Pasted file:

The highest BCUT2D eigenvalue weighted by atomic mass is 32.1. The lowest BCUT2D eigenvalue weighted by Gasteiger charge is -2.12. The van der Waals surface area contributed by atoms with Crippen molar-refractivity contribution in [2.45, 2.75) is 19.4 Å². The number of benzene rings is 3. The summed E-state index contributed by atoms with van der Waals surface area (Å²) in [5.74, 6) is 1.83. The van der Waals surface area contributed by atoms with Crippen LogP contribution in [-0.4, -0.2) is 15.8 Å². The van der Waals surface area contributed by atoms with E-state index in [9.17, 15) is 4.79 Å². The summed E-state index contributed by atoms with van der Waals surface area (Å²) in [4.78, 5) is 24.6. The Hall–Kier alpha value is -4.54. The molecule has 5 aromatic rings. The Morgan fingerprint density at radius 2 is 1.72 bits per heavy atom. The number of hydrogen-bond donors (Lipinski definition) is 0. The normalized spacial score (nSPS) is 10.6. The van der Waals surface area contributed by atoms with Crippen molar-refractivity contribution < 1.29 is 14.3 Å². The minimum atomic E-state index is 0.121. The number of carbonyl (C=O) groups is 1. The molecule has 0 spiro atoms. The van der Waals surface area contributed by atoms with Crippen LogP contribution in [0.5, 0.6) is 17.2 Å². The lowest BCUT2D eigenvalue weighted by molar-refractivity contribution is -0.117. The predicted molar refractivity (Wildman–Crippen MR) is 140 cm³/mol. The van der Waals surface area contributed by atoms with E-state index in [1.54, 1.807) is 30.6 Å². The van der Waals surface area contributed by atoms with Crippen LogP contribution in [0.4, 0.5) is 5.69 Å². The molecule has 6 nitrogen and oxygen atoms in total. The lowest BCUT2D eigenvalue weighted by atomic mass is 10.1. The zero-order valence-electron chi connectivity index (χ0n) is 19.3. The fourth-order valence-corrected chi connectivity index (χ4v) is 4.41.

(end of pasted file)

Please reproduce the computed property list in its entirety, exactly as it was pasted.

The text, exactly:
The highest BCUT2D eigenvalue weighted by atomic mass is 32.1. The lowest BCUT2D eigenvalue weighted by Gasteiger charge is -2.12. The van der Waals surface area contributed by atoms with Crippen molar-refractivity contribution in [2.45, 2.75) is 19.4 Å². The number of benzene rings is 3. The summed E-state index contributed by atoms with van der Waals surface area (Å²) in [5.74, 6) is 1.83. The van der Waals surface area contributed by atoms with Crippen LogP contribution in [-0.4, -0.2) is 15.8 Å². The van der Waals surface area contributed by atoms with E-state index in [9.17, 15) is 4.79 Å². The summed E-state index contributed by atoms with van der Waals surface area (Å²) in [4.78, 5) is 24.6. The Hall–Kier alpha value is -4.54. The molecule has 5 aromatic rings. The Morgan fingerprint density at radius 2 is 1.72 bits per heavy atom. The number of hydrogen-bond donors (Lipinski definition) is 0. The normalized spacial score (nSPS) is 10.6. The van der Waals surface area contributed by atoms with Crippen molar-refractivity contribution < 1.29 is 14.3 Å². The minimum atomic E-state index is 0.121. The number of carbonyl (C=O) groups is 1. The molecule has 0 spiro atoms. The van der Waals surface area contributed by atoms with Crippen LogP contribution in [0.5, 0.6) is 17.2 Å². The lowest BCUT2D eigenvalue weighted by molar-refractivity contribution is -0.117. The predicted molar refractivity (Wildman–Crippen MR) is 140 cm³/mol. The van der Waals surface area contributed by atoms with E-state index in [1.54, 1.807) is 30.6 Å². The van der Waals surface area contributed by atoms with Crippen LogP contribution in [0.4, 0.5) is 5.69 Å². The molecule has 6 nitrogen and oxygen atoms in total. The lowest BCUT2D eigenvalue weighted by atomic mass is 10.1. The zero-order valence-electron chi connectivity index (χ0n) is 19.3. The fourth-order valence-corrected chi connectivity index (χ4v) is 4.41.